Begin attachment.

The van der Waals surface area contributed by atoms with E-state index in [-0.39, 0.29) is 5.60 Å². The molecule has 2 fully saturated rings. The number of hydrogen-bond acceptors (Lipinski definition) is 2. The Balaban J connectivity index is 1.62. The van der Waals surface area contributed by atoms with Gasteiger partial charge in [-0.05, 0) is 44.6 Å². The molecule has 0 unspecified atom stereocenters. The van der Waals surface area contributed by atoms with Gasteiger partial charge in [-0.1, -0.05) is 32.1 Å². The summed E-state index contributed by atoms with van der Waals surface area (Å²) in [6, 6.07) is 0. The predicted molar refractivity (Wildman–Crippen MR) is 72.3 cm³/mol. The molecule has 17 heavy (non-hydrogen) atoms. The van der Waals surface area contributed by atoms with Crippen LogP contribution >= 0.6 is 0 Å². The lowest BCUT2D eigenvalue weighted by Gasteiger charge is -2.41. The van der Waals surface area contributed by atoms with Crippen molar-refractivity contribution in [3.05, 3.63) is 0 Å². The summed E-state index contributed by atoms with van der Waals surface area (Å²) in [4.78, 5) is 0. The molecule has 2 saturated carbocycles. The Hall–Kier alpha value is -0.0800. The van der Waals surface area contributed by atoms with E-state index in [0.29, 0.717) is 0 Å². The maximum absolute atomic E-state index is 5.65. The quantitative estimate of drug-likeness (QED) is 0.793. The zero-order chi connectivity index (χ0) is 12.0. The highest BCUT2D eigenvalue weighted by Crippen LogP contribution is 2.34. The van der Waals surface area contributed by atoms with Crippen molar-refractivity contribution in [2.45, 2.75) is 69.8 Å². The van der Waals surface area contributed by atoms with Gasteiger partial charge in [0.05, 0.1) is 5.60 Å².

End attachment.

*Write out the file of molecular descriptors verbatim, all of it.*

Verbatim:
The van der Waals surface area contributed by atoms with E-state index in [-0.39, 0.29) is 5.60 Å². The molecule has 2 fully saturated rings. The number of hydrogen-bond acceptors (Lipinski definition) is 2. The Balaban J connectivity index is 1.62. The van der Waals surface area contributed by atoms with Gasteiger partial charge in [-0.05, 0) is 44.6 Å². The molecule has 0 unspecified atom stereocenters. The van der Waals surface area contributed by atoms with Gasteiger partial charge in [-0.1, -0.05) is 32.1 Å². The summed E-state index contributed by atoms with van der Waals surface area (Å²) in [6, 6.07) is 0. The predicted molar refractivity (Wildman–Crippen MR) is 72.3 cm³/mol. The molecule has 17 heavy (non-hydrogen) atoms. The van der Waals surface area contributed by atoms with Crippen LogP contribution >= 0.6 is 0 Å². The lowest BCUT2D eigenvalue weighted by Gasteiger charge is -2.41. The van der Waals surface area contributed by atoms with Crippen molar-refractivity contribution in [3.05, 3.63) is 0 Å². The summed E-state index contributed by atoms with van der Waals surface area (Å²) in [4.78, 5) is 0. The molecule has 2 saturated carbocycles. The Hall–Kier alpha value is -0.0800. The van der Waals surface area contributed by atoms with E-state index in [0.29, 0.717) is 0 Å². The maximum absolute atomic E-state index is 5.65. The quantitative estimate of drug-likeness (QED) is 0.793. The zero-order chi connectivity index (χ0) is 12.0. The highest BCUT2D eigenvalue weighted by Crippen LogP contribution is 2.34. The van der Waals surface area contributed by atoms with Crippen molar-refractivity contribution in [2.45, 2.75) is 69.8 Å². The van der Waals surface area contributed by atoms with Gasteiger partial charge in [0.05, 0.1) is 5.60 Å².